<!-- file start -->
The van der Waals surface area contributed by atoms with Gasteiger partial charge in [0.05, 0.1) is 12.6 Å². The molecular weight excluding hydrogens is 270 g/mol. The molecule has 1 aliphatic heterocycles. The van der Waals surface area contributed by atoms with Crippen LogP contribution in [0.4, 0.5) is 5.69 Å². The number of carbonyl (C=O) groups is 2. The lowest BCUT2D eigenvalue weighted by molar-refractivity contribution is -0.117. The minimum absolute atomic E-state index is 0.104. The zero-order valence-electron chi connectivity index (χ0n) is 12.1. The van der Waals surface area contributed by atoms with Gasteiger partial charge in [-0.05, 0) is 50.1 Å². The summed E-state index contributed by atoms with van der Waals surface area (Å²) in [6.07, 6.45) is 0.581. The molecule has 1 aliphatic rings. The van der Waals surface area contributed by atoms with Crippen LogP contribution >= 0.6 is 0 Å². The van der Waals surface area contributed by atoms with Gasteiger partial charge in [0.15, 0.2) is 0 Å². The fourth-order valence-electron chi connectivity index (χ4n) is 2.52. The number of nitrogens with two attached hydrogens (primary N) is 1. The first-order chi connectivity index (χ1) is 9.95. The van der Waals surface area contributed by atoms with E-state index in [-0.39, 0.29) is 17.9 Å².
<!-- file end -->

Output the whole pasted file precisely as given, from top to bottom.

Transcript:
The van der Waals surface area contributed by atoms with Gasteiger partial charge in [0.05, 0.1) is 12.6 Å². The molecular weight excluding hydrogens is 270 g/mol. The molecule has 1 aliphatic heterocycles. The van der Waals surface area contributed by atoms with Crippen LogP contribution in [0.4, 0.5) is 5.69 Å². The number of carbonyl (C=O) groups is 2. The lowest BCUT2D eigenvalue weighted by molar-refractivity contribution is -0.117. The minimum absolute atomic E-state index is 0.104. The zero-order valence-electron chi connectivity index (χ0n) is 12.1. The van der Waals surface area contributed by atoms with Gasteiger partial charge in [-0.05, 0) is 50.1 Å². The summed E-state index contributed by atoms with van der Waals surface area (Å²) in [6.07, 6.45) is 0.581. The molecule has 1 aliphatic rings. The van der Waals surface area contributed by atoms with Crippen LogP contribution >= 0.6 is 0 Å². The van der Waals surface area contributed by atoms with Gasteiger partial charge in [0.15, 0.2) is 0 Å². The fourth-order valence-electron chi connectivity index (χ4n) is 2.52. The number of nitrogens with two attached hydrogens (primary N) is 1. The first-order chi connectivity index (χ1) is 9.95. The van der Waals surface area contributed by atoms with E-state index in [-0.39, 0.29) is 17.9 Å².